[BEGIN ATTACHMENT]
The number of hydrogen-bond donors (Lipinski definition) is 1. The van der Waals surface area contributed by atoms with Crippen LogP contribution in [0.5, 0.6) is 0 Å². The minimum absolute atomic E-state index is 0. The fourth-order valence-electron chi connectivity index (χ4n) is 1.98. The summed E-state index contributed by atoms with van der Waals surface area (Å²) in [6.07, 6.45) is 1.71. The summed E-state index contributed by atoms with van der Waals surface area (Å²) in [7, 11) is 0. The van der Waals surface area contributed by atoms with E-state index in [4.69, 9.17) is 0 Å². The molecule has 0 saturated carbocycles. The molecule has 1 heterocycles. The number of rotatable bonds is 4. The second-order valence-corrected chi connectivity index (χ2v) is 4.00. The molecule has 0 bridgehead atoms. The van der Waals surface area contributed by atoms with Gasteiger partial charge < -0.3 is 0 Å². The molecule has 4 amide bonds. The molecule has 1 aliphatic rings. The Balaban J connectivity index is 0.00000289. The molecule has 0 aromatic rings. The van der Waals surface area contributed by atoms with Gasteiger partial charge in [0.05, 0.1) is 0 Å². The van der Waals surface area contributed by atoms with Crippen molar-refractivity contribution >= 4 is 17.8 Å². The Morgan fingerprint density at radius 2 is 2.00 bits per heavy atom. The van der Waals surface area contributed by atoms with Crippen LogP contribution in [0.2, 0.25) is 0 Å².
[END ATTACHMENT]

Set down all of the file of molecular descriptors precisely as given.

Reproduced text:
The number of hydrogen-bond donors (Lipinski definition) is 1. The van der Waals surface area contributed by atoms with Crippen LogP contribution in [0.5, 0.6) is 0 Å². The minimum absolute atomic E-state index is 0. The fourth-order valence-electron chi connectivity index (χ4n) is 1.98. The summed E-state index contributed by atoms with van der Waals surface area (Å²) in [6.07, 6.45) is 1.71. The summed E-state index contributed by atoms with van der Waals surface area (Å²) in [7, 11) is 0. The van der Waals surface area contributed by atoms with E-state index in [4.69, 9.17) is 0 Å². The molecule has 0 saturated carbocycles. The molecule has 1 heterocycles. The number of rotatable bonds is 4. The second-order valence-corrected chi connectivity index (χ2v) is 4.00. The molecule has 0 bridgehead atoms. The van der Waals surface area contributed by atoms with Gasteiger partial charge < -0.3 is 0 Å². The molecule has 4 amide bonds. The molecule has 1 aliphatic rings. The Balaban J connectivity index is 0.00000289. The molecule has 0 aromatic rings. The van der Waals surface area contributed by atoms with Gasteiger partial charge in [0.05, 0.1) is 0 Å². The van der Waals surface area contributed by atoms with Crippen molar-refractivity contribution >= 4 is 17.8 Å². The Morgan fingerprint density at radius 2 is 2.00 bits per heavy atom. The van der Waals surface area contributed by atoms with Crippen LogP contribution in [0.2, 0.25) is 0 Å².